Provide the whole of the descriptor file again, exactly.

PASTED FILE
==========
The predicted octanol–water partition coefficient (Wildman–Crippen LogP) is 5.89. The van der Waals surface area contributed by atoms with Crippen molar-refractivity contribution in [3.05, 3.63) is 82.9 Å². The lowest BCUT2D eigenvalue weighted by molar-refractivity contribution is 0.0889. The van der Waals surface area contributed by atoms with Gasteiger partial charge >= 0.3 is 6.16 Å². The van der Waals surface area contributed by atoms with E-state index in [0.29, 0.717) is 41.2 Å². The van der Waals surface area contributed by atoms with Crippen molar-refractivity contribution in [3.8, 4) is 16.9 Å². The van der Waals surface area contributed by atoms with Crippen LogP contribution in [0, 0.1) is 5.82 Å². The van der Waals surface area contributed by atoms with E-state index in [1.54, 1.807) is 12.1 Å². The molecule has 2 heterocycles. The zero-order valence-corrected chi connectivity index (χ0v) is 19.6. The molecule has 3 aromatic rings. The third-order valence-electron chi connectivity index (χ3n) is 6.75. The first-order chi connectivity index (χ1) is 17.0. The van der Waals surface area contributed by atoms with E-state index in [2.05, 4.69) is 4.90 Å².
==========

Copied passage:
The predicted octanol–water partition coefficient (Wildman–Crippen LogP) is 5.89. The van der Waals surface area contributed by atoms with Crippen molar-refractivity contribution in [3.05, 3.63) is 82.9 Å². The lowest BCUT2D eigenvalue weighted by molar-refractivity contribution is 0.0889. The van der Waals surface area contributed by atoms with Gasteiger partial charge >= 0.3 is 6.16 Å². The van der Waals surface area contributed by atoms with E-state index in [0.29, 0.717) is 41.2 Å². The van der Waals surface area contributed by atoms with Crippen molar-refractivity contribution in [3.8, 4) is 16.9 Å². The van der Waals surface area contributed by atoms with Crippen LogP contribution in [0, 0.1) is 5.82 Å². The van der Waals surface area contributed by atoms with E-state index in [1.54, 1.807) is 12.1 Å². The molecule has 2 heterocycles. The zero-order valence-corrected chi connectivity index (χ0v) is 19.6. The molecule has 3 aromatic rings. The third-order valence-electron chi connectivity index (χ3n) is 6.75. The first-order chi connectivity index (χ1) is 17.0. The van der Waals surface area contributed by atoms with E-state index in [2.05, 4.69) is 4.90 Å².